Although it was written in the 18th century, the U.S. Constitution is the principle by which our country lives.
This means that it is very important for students to read, learn about, and understand the Constitution and how it affects their lives—even in ways that they’d never realized.
As you study American History and the Constitution, it is important to give students a chance to write about and reflect on what they’ve learned so they can really understand the material.
Below, you’ll find a list of writing prompts—which can be changed depending on grade level—to help students think more deeply about the Constitution and what they’ve learned.
How to use these prompts:
Use this writing guide in tandem with your curriculum about American History and the U.S. Constitution. Here are some ways you can use this list of prompts in your classroom:
- Divide your classroom into groups and have each group work on a certain number of prompts.
- Challenge your students to write using one prompt in their journal each day for a week.
- Use these prompts to help students gain a further understanding if they seem to be struggling with the topic.
Life, Liberty, and the Pursuit of Writing Prompts
- Who are some prominent people who were at the creation of the Constitution?
- Why is the Constitution important?
- What is the Bill of Rights?
- Why is the Bill of Rights so important today?
- Make a list of 5 things that are considered a right.
- Make a list of 5 things that are not considered a right.
- Copy the preamble to the Constitution in your best handwriting.
- Pretend to be a reporter and write an article about the creation of the Constitution.
- How does the system of checks and balances work?
- What is the role of the legislative branch of the government?
- What is the role of the executive branch of the government?
- What is the role of the judicial branch of the government?
- What is an amendment?
- Why was it important to create amendments to the Constitution?
- Paparazzi are protected by freedom of the press. Do you think they overuse this right in order to get the best pictures and stories, or are they within their rights to do what they want?
- If you could write an amendment to the Constitution today, what would it be?
- Write your own Bill of Rights for your classroom.
- How did the Constitution create a division in the U.S.?
- Why did the U.S. abandon the Articles of Confederation in exchange for the Constitution?
- Do you think the Constitution applies to today, or should it be changed because times have changed?
- Which amendment in the Bill of Rights do you think is the most important? Why?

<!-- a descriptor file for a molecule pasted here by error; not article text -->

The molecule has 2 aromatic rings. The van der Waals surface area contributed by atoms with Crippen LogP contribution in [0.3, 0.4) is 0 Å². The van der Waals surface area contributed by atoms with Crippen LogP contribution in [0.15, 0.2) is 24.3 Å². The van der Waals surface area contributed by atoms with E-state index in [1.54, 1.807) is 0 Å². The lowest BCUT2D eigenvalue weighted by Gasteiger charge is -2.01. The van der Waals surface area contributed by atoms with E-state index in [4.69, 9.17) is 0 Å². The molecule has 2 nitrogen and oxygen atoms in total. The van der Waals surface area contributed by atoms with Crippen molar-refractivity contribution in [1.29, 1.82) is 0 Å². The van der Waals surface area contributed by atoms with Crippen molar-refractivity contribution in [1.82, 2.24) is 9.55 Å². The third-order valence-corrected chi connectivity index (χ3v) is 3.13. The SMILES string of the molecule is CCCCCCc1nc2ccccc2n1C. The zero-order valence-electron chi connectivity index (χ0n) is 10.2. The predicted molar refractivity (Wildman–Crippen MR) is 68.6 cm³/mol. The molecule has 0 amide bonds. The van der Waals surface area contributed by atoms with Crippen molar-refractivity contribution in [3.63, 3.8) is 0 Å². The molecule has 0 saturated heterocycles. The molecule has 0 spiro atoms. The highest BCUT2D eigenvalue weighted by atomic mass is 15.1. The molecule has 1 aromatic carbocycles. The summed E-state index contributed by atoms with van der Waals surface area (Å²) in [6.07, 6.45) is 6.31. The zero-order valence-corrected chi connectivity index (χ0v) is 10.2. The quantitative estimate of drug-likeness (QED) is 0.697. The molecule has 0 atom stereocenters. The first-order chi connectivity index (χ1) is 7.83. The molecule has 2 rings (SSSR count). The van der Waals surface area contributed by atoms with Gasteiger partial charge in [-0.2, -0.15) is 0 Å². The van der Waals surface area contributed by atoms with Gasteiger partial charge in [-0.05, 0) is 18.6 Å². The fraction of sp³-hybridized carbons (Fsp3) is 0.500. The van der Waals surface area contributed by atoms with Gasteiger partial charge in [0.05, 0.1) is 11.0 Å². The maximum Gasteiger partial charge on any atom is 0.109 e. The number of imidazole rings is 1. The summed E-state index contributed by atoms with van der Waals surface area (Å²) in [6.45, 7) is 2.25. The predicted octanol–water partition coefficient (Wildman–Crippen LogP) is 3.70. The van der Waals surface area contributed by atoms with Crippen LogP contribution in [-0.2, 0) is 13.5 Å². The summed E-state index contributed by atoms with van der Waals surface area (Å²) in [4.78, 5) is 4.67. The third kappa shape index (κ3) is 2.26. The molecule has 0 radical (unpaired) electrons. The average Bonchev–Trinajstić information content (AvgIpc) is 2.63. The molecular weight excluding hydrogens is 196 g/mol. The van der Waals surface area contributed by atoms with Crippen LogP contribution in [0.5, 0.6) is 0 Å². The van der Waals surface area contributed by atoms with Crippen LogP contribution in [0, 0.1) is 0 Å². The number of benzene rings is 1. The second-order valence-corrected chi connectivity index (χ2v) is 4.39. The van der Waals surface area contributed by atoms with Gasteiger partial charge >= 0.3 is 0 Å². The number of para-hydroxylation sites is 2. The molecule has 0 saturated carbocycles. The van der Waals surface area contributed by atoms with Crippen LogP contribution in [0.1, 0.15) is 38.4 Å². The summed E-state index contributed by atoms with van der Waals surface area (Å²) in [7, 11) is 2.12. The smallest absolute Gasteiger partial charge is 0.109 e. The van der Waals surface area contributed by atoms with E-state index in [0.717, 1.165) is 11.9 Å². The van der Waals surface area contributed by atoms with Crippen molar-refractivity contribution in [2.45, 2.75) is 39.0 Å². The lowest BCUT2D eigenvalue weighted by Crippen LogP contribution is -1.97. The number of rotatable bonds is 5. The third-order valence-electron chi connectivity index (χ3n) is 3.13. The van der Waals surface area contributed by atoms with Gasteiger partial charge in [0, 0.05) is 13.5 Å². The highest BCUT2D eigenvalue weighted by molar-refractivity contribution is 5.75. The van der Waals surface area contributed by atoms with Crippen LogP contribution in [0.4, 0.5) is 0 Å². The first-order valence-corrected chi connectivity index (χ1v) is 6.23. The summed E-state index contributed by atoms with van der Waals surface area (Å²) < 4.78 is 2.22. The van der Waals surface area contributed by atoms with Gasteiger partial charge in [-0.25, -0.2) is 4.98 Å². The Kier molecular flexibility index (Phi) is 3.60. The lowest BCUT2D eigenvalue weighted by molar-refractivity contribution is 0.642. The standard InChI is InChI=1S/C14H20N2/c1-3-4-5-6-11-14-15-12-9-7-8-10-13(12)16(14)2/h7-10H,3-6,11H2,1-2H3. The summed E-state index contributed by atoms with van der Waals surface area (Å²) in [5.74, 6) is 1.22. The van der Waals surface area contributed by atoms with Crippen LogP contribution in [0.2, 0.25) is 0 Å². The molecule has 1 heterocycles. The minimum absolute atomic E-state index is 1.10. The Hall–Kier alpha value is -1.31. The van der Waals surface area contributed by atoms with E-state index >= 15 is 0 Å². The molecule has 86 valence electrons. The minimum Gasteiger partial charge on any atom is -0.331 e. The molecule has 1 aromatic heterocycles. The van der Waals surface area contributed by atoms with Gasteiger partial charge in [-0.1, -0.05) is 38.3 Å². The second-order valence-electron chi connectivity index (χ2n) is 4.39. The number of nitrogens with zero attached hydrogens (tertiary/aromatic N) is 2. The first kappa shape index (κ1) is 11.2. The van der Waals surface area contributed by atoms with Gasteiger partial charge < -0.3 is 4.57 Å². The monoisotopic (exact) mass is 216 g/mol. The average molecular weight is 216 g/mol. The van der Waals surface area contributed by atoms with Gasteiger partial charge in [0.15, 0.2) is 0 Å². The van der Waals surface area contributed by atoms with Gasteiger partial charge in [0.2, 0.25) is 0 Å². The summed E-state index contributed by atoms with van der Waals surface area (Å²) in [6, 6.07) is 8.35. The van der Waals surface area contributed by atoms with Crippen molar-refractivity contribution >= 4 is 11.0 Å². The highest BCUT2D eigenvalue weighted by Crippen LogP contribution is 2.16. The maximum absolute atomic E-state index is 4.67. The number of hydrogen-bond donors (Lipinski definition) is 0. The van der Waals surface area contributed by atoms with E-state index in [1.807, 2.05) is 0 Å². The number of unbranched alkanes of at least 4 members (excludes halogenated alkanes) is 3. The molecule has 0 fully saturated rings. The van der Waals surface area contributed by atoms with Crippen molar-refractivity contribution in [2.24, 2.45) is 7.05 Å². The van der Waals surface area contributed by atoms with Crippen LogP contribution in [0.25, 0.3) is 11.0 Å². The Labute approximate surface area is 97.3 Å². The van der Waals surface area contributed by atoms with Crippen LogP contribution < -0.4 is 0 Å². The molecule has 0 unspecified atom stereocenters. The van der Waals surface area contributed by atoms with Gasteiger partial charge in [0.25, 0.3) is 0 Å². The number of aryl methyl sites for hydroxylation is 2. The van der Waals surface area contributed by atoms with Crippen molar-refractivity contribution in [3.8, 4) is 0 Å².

- Do you agree that all U.S. citizens should read and understand the Constitution? Explain your answer.
- How did the Revolutionary War influence the Constitution?
- Do you think the Constitution could be changed in the future?
- Write 2-5 paragraphs discussing what you know about the creation of the U.S. Constitution.
- Are students able to influence a change in school rules and policies? Explain with examples.
- Have you ever signed a petition for change? Explain?
- What does it mean to be accountable to the law?
- What happens when groups of people stop abiding by the law?
- Give an example of someone following a law even when it’s inconvenient for them to do so.
- Give at least five examples of how the rule of law affects your daily life.
- How does the Constitution guarantee that citizens are to be treated fairly by the government?
- Summarize the Preamble of the Constitution.
- What does the first amendment of the Bill of Rights guarantee? Give a few examples throughout U.S. history where this right proved to be important.
- Compare and contrast two amendments in the Bill of Rights.
- Why do you think Congress is so unpopular among the American people?
- Why do states have their own constitutions? Do they vary by state?
- Which U.S. state’s name is spelled wrong in the Constitution? How do you think this happened?
- Does the Constitution mention women’s rights? Explain your answer.
- Is slavery mentioned in the Constitution? Explain your answer.
- Compare and contrast the U.S. Constitution with state constitutions.
- What are the seven main purposes of the U.S. Constitution? Do you think any one is more important than the others? Explain.
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